with Dan learning how to use Microsoft Graph, Dan asked for a refund
since he had no more time to spend on the problem. Microsoft Bob
refused the refund, however. He said he wouldn't give up, and told Dan
that he would call back the next week.

Microsoft Bob did call back the following week to admit failure. He
could not help us. However, he couldn't give us a refund either.
Microsoft Bob's supervisor confirmed Microsoft Bob's position. While
Microsoft Technical Support hadn't solved our problem, they felt that a
refund was inappropriate since Microsoft Technical Support had spent a
lot of time not solving our problem. Dan persisted, however, explaining
that if Microsoft Bob actually knew the program, he would have been
able to give Dan a response much sooner. The supervisor made no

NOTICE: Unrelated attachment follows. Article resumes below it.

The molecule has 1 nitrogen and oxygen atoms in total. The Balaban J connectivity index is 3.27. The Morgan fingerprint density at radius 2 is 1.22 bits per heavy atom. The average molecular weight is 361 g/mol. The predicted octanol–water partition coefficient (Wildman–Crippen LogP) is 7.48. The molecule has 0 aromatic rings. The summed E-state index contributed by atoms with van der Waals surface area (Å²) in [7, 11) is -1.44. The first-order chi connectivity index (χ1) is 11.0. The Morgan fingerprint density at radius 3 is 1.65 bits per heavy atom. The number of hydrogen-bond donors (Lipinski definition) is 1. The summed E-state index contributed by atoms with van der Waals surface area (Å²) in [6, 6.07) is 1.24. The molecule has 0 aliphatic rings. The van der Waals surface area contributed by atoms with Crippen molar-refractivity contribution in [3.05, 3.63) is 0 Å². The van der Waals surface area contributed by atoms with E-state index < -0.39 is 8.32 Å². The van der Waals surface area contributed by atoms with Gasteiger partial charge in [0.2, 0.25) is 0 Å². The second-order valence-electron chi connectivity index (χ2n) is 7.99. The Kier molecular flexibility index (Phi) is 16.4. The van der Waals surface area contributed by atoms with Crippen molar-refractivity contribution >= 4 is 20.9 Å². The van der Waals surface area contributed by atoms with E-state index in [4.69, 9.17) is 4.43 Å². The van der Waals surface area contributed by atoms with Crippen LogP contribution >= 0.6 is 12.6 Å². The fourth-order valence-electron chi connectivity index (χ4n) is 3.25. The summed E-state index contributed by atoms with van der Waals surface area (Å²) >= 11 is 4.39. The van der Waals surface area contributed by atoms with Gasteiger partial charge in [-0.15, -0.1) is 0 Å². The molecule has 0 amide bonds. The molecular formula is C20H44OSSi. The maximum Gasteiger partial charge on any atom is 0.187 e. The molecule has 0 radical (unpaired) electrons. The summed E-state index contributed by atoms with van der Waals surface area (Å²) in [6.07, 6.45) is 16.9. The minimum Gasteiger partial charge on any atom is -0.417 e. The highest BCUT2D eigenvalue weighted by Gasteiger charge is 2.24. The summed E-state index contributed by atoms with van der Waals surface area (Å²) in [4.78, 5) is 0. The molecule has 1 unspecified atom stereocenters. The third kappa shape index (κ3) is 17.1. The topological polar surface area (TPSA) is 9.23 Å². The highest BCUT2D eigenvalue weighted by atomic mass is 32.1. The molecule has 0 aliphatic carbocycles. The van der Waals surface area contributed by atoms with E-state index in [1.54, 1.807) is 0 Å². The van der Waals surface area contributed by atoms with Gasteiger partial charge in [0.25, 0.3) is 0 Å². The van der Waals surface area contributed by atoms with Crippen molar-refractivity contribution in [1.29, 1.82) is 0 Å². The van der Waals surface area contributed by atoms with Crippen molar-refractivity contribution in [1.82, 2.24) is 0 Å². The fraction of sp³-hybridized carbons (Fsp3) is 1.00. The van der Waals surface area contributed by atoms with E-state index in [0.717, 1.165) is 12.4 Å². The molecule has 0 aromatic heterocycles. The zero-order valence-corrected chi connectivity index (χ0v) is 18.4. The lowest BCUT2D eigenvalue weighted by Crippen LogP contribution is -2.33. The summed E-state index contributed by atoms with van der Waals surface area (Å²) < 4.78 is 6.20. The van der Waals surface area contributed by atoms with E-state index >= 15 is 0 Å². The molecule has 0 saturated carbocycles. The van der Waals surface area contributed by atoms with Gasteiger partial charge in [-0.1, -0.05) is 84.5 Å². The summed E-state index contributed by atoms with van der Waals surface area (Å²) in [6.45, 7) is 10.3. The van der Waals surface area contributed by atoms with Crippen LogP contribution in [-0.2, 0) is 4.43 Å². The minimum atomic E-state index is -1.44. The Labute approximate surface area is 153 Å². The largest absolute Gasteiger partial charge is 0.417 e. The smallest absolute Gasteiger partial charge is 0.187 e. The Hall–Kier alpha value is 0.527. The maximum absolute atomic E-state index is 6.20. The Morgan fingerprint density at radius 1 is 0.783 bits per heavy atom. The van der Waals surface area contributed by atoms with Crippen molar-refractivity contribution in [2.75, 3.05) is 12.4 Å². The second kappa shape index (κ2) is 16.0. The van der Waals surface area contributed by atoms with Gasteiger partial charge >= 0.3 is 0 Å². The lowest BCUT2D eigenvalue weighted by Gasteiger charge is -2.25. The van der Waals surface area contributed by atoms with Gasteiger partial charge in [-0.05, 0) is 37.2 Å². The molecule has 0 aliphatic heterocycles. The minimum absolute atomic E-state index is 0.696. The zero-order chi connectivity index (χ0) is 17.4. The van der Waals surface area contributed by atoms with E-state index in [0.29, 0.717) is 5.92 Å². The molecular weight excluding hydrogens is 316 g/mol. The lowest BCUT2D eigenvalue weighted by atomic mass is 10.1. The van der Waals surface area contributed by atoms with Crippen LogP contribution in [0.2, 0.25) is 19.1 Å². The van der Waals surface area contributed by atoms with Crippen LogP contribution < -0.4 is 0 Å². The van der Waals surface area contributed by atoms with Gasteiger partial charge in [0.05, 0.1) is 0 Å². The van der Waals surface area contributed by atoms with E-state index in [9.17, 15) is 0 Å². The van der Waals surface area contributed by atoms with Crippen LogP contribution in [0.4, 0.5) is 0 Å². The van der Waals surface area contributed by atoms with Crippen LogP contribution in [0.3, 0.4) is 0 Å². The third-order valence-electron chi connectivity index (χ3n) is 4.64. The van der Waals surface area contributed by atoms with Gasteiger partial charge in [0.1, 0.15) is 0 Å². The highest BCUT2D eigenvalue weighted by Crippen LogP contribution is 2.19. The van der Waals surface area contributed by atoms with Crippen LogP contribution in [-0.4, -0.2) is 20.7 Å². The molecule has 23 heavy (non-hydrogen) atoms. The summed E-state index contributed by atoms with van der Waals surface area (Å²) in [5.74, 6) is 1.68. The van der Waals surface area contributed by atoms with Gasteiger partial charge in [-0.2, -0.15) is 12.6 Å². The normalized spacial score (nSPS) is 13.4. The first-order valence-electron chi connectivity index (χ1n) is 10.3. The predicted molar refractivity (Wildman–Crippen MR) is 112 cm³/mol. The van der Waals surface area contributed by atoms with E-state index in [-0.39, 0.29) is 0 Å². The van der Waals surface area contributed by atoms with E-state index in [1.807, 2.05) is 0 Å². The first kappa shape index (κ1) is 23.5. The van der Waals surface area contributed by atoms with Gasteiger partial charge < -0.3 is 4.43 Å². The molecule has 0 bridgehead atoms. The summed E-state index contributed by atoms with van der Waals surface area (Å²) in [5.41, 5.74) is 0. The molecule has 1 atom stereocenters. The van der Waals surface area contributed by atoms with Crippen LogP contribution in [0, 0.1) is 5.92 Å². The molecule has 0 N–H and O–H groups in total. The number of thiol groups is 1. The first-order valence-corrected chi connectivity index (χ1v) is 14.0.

guarantees, but he instructed Dan to check his credit card bill at the
end of the month. The supervisor explained that if Dan saw that the
charge was still there at the end of the month, then he would know that
he hadn't gotten a refund.

Our third call to Microsoft involved using the standard file save
dialog from within Microsoft Access to get a file name and directory
string from a user in order to save an exported file. The documentation
didn't make it clear how to do this using Visual Basic code within
Microsoft Access, and Dan decided to call Microsoft to ask if and how a
programmer could do this. The technical support person he reached told
him he was asking about a pretty heavy programming task. He cheerily
informed Dan that he'd called the wrong number and advised Dan to call
help for Visual Basic, not Access ($195 instead of $ 55). This technical
support person was extraordinarily helpful in getting Dan his refund.

Stymied by our responses from Microsoft, we decided to try another
service provider, the Psychic Friends Network. There are several
noticeable differences between Microsoft and the Psychic Friends
Network. Microsoft charges a flat rate per "solution," which is a
single problem and can be handled in multiple phone calls. As described